Burleson Quadrangle looking at Old Main, Baylor University, circa 1920s-1930s
You can see the benches (and the many trees!) in Burleson Quadrangle, behind which a mischievous Meroney hid to surprise courting couples. Today, benches and swings still are a popular place for couples on the Baylor campus. General photo files–Baylor–Buildings–Rufus C. Burleson Quadrangle

Scattered across the campus and under the trees were benches for students to use for courting. One of my favorite stunts was to slip up behind a couple and scare the daylights out of them. Also, coins could be found under the benches….[Another] of our favorite stunts was to slip in Old Main, open the door that went to the attic and to the towers…and catch squabs to take home to cook and eat….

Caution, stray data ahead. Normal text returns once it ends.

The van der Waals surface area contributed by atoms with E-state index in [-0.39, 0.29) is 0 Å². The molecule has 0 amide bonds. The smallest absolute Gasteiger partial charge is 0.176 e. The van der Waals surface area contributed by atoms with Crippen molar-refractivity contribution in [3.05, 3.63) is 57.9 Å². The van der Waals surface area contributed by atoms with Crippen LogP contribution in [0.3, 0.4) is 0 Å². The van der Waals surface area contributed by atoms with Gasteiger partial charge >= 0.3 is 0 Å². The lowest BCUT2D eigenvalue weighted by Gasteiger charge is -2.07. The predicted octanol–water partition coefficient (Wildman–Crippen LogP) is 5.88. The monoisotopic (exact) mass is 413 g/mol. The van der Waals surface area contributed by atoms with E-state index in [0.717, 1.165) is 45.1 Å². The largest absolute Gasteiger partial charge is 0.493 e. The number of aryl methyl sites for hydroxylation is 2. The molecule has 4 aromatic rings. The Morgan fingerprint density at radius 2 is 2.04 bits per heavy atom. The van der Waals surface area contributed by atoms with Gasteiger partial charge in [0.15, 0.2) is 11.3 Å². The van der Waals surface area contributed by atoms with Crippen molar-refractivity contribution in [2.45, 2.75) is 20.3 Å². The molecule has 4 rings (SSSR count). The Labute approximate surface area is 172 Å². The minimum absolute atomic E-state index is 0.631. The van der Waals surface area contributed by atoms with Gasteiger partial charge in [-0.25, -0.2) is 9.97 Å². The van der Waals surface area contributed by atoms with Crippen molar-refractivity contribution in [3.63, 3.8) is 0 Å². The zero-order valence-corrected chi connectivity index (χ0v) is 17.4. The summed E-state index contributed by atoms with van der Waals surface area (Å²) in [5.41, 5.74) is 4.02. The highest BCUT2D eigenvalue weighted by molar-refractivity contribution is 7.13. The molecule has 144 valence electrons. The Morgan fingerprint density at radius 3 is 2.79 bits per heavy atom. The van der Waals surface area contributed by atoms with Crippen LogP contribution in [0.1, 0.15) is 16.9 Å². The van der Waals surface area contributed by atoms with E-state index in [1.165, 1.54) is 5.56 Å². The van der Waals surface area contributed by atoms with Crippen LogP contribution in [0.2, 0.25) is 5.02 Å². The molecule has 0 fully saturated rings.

When Pat Neff got Baylor in the black [after the Depression] there was a building boom. Up until about 1941 I “supervised” it all. In other words I was in everybody’s way and playing all over.”

Meroney went on to use his insider knowledge of the Baylor campus as a student, graduating in 1948 after he served in World War II.

This blog post is an edited version of William Albert Meroney’s memoir, as prepared by  former Texas Collection director Kent Keeth for The Baylor Line, Summer 1994Blogging about Texas periodically features “Looking Back at Baylor” selections, with hopes of sharing Keeth’s work with a new audience.

1966: The Year Waco’s ALICO Building Meets Mid-Century Modern

By Geoff Hunt, Audio and Visual Curator

Amicable (ALICO) Building, Waco, TX., c. 1926